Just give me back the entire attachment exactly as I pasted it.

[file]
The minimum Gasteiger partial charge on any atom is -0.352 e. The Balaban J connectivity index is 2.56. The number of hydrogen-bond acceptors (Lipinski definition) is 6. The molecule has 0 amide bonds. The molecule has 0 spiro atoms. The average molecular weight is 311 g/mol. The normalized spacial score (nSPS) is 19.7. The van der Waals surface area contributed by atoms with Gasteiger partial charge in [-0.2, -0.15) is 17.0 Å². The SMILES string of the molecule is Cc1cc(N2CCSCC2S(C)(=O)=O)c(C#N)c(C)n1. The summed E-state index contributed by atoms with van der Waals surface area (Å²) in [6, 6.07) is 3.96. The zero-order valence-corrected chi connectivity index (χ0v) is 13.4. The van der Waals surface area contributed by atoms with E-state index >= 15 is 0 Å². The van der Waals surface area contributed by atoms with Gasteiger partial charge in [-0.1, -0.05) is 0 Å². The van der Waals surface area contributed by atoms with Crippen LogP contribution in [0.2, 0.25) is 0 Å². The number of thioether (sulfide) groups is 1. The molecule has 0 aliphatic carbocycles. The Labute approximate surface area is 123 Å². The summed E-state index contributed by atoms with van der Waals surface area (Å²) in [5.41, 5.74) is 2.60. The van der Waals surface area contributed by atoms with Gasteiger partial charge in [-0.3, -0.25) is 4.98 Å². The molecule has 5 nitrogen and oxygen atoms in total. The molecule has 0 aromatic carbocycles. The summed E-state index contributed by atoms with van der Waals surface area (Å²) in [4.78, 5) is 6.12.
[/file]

The minimum Gasteiger partial charge on any atom is -0.352 e. The Balaban J connectivity index is 2.56. The number of hydrogen-bond acceptors (Lipinski definition) is 6. The molecule has 0 amide bonds. The molecule has 0 spiro atoms. The average molecular weight is 311 g/mol. The normalized spacial score (nSPS) is 19.7. The van der Waals surface area contributed by atoms with Gasteiger partial charge in [-0.2, -0.15) is 17.0 Å². The SMILES string of the molecule is Cc1cc(N2CCSCC2S(C)(=O)=O)c(C#N)c(C)n1. The summed E-state index contributed by atoms with van der Waals surface area (Å²) in [6, 6.07) is 3.96. The zero-order valence-corrected chi connectivity index (χ0v) is 13.4. The van der Waals surface area contributed by atoms with E-state index >= 15 is 0 Å². The van der Waals surface area contributed by atoms with Gasteiger partial charge in [-0.1, -0.05) is 0 Å². The van der Waals surface area contributed by atoms with Crippen LogP contribution in [0.2, 0.25) is 0 Å². The number of thioether (sulfide) groups is 1. The molecule has 0 aliphatic carbocycles. The Labute approximate surface area is 123 Å². The summed E-state index contributed by atoms with van der Waals surface area (Å²) in [5.41, 5.74) is 2.60. The van der Waals surface area contributed by atoms with Gasteiger partial charge in [-0.3, -0.25) is 4.98 Å². The molecule has 5 nitrogen and oxygen atoms in total. The molecule has 0 aromatic carbocycles. The summed E-state index contributed by atoms with van der Waals surface area (Å²) in [4.78, 5) is 6.12.